THE OAKLAND A'S need a new manager, but not just any ordinary manager. They need that special someone who can carry them back to the World Series.

There is just such a man, and he is so obviously right for the job, Billy Beane should pick up the phone and hire him on the spot. Call collect, Billy, if necessary.

Dusty Baker is your man.

"I'd be interested," Baker said by phone Monday. "In the Bay Area, oh, yeah. It would be nice for me and my family."

It would be even nicer for the A's.

Discussing leaders of men in baseball, you can put Baker right in there with Jim Leyland, Joe Torre and Bobby Cox.

These men truly care about their players. They communicate, which Ken Macha apparently didn't do enough of in the A's clubhouse. Communication is Baker's strong suit. He is the consummate player's manager, a natural leader.

"My best is yet to come," he said. "Whoever gets me is gonna get amanager who's on a mission to win. I'm a better manager because of what happened the last couple of years."

The Chicago Cubs went down the tubes. Ace pitchers Kerry Wood and Mark Prior couldn't throw. Derrek Lee and Michael Barrett missed significant playing time because of injuries. So the Cubs didn't win, and Baker was fired.

"You hate to see it happen to a colleague," he said of Macha. "But it happens in baseball. Nobody knows the problem. Most of the time, they have only part of the information. If I come out and say it, you're slighting the organization, you're slighting the players, and you're slighting yourself.


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So you shut your mouth and accept your walking papers like a man. Good luck with the Cubbies, Lou Piniella, if you're the next fall guy.

But Baker's fired up to manage again. He'd be an ideal fit in Oakland.

Baker guided the San Francisco Giants into the 2002 World Series. If not for Scott Spiezio, the Giants likely would have beaten Anaheim.

Baker led the Cubs into the 2003 National League Championship Series. If not for the infamous Steve Bartman, the Cubs might have beaten Florida.

Twenty years ago, Baker wound up a splendid playing career in Oakland. So he has an understanding of how the A's organization works.

"I do know him," he said of Beane, "though not that well."

Does Baker believe Beane thinks kindly of him?

"Yeah, yeah," he said, "as far as I know. But you can't hire yourself."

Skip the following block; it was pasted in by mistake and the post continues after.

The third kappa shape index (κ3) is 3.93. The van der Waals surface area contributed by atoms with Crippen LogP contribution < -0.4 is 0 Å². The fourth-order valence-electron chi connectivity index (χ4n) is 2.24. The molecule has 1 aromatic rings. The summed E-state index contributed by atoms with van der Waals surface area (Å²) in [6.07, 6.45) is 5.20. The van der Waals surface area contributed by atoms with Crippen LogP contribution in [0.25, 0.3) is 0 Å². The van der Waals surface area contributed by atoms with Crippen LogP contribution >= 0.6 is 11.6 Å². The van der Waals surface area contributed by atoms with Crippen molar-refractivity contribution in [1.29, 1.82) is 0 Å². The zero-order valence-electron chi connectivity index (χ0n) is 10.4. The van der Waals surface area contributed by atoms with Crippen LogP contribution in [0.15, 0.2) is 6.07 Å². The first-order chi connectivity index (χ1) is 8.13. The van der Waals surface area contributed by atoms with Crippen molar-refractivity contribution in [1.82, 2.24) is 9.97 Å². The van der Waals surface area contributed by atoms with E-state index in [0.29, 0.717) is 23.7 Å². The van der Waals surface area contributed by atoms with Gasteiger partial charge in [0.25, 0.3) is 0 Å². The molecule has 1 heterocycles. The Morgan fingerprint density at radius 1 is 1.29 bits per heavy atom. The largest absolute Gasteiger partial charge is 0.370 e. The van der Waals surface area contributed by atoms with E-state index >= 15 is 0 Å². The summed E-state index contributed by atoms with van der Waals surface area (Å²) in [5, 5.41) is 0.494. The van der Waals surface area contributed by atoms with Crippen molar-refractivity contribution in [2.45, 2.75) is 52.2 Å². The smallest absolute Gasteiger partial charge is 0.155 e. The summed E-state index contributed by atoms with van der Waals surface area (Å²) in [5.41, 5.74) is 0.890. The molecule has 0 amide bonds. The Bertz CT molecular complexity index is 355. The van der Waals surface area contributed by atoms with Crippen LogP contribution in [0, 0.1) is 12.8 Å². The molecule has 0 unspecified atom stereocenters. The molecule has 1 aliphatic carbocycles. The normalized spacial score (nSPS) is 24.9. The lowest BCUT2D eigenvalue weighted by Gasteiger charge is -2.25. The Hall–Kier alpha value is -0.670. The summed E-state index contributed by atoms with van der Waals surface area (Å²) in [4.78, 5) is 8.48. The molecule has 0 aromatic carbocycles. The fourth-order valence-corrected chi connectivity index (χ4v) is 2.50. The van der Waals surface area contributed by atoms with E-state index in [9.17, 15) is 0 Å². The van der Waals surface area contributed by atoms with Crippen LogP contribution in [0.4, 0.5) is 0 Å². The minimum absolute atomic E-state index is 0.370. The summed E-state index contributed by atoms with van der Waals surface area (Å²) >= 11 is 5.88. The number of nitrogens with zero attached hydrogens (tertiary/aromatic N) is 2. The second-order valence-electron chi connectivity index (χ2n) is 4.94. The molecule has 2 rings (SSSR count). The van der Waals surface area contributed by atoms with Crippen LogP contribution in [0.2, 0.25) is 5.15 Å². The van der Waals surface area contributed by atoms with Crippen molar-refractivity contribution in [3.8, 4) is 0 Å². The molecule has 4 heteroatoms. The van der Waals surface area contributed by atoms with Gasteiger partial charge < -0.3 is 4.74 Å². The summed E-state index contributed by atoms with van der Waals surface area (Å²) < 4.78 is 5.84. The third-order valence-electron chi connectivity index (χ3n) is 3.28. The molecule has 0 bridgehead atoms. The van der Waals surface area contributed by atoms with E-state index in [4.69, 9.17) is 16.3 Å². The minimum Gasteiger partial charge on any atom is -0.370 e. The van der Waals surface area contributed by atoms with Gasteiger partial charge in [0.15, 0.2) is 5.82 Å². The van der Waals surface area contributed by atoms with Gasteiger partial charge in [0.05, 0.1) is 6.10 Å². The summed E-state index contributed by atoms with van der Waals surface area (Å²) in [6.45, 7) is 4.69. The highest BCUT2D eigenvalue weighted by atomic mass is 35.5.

Baker won't pick up the phone and call Beane.

"That's not protocol," he said. "The agent calls. Everyone knows I'm out here."

Baker was in Los Angeles on Monday to appear on Roy Firestone's television show. Baker still has a home on the Peninsula.

He hasn't seen these A's play much. He signed up for the TV package that shows the A's, Giants and Padres. But if they played at 10 p.m. Chicago time, and with the Cubs playing mostly day games, Baker had to sleep sometime.

"You want it to be the right time, the right place, the right team," he said of his next job. "These last couple of years of losing is like a nightmare. That's not me at all. I was bringing it pretty good until then."

Beane could make the easy move and hire organization men Ron Washington, Bob Geren or Sacramento manager Tony DeFrancesco to succeed Macha, a good man who did manage the A's to the final four of the postseason.

Macha's success mustn't be overlooked, but neither should his awful handling of A's pitching against Detroit. Letting Esteban Loaiza give up seven runs? Letting Huston Street, who's not himself, go two-plus innings? Maybe against Kansas City in July, but not in American League Championship Series.

If Beane hires Baker, maybe Barry Zito would take a few million less to play for this thoughtful man, who brings food to his players.

If Beane hires Baker, Peter Magowan might destroy his owner's office across the drink at AT&T Park. For who could Magowan hire as Giants manager to compete with Baker's presence back in the Bay Area? Agreed, Lew Wolff?

If Beane makes Baker the A's first African-American manager, this will boost attendance among black baseball fans. And who knows what this would mean to Oakland's chances of choking off Fremont.

Beane and Baker have strong personalities. Beane prefers managers who are acquiescent. However, if Beane truly wants to get to the World Series, he needs to bend from form. 

Bend toward Dusty Baker.

Dave Newhouse can be reached at

(510) 208-6466 or by e-mail at

dnewhouse@angnewspapers.com.